On the FAA Reauthorization Act of 2018

Jen Colton | Oct 11th, 2018

On October the 5th, 2018, President Trump signed into law the FAA Reauthorization Act of 2018. This bill marks an important moment in history as it gives law enforcement and certain government agencies the authority and clarity around removing threatening drones that we in the airspace safety industry have been pushing for.

 

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New key provisions include: ‘‘Preventing Emerging Threats Act of 2018’’ (previously S. 2836) which gives the Department of Homeland Security and the Department of Justice authority to counter drones that pose a credible threat to covered facilities or assets.

Among the covered facilities (sports arenas, concert halls, power plants, energy facilities and more), are what the bill describes as missions associated with things like Border Patrol, mass gatherings, and security around emergency services, such as forest fire containment and the like.

 

Another key provision is around the exemption of hobbyist drone operators from FAA regulation. What this means is that hobbyist operators must pass “an aeronautical knowledge and safety test” and maintain “proof of test passage to be made available to the Administrator or law enforcement upon request.”

 

This is good news, and a much needed update to our legislation. On Wednesday, October 9th, FBI director Wray again testified before Congress to say that the threat of a terror attack by drone or drones is “steadily escalating”.

He further commented that the recent publicity surrounding the failed drone assassination attempt of Venezuelan President Maduro has escalated the threat. Giving clear authority to government agencies and law enforcement is a much needed step in the right direction toward helping thwart a potential drone attack on the US.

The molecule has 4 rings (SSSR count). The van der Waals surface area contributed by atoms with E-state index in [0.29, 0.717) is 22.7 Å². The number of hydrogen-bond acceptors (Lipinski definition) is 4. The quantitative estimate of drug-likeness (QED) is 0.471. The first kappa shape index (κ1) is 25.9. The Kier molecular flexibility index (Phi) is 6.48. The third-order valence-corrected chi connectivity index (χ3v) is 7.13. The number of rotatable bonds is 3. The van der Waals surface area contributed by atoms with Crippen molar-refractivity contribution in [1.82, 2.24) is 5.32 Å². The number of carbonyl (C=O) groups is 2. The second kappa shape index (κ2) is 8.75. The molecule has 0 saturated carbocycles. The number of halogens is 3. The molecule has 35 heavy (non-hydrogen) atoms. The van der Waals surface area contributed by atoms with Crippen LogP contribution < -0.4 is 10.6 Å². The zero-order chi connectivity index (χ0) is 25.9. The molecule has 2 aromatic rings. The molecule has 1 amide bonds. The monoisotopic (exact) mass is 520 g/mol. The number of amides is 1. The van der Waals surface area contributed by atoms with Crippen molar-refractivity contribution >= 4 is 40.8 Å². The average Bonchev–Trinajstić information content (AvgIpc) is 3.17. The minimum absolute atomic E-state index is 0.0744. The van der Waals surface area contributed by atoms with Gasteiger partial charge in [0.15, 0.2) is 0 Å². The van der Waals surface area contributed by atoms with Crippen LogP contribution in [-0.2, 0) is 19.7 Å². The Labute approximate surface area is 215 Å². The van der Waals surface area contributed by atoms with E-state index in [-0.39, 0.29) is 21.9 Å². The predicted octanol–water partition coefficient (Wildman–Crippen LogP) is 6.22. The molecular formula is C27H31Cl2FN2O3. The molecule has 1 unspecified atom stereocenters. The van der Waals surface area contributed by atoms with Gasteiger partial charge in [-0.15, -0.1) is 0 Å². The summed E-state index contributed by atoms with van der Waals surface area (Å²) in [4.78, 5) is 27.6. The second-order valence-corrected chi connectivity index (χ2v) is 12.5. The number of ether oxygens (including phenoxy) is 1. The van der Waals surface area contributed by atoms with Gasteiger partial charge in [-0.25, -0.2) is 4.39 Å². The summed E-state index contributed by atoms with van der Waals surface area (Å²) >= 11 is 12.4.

FBI Director Christopher Wray testifying on national security threats before the Senate Homeland Security and Governmental Affairs Committee on October 9th, 2018.

Yet the most successful means to ensure safety is through a public-private partnership that engages the resources and technological advancements of private sector airspace security solutions.

At Fortem, we strive to bring the best in class solutions to security professionals and authorities who are responsible for public safety and for protection our national infrastructure and resources.

Next Up: Dark Drones - the next big threat to airspace safety and security.

 

Jennifer Colton Headshot

Jen is an executive-level communications strategist and adviser who has helped numerous companies and individuals elevate their story and amplify their brand. She has steered companies through crisis communications, framed compelling executive and entrepreneur leadership stories and distilled complex corporate business challenges for a broad spectrum of audiences. At Fortem Jen oversees public relations and executive communications.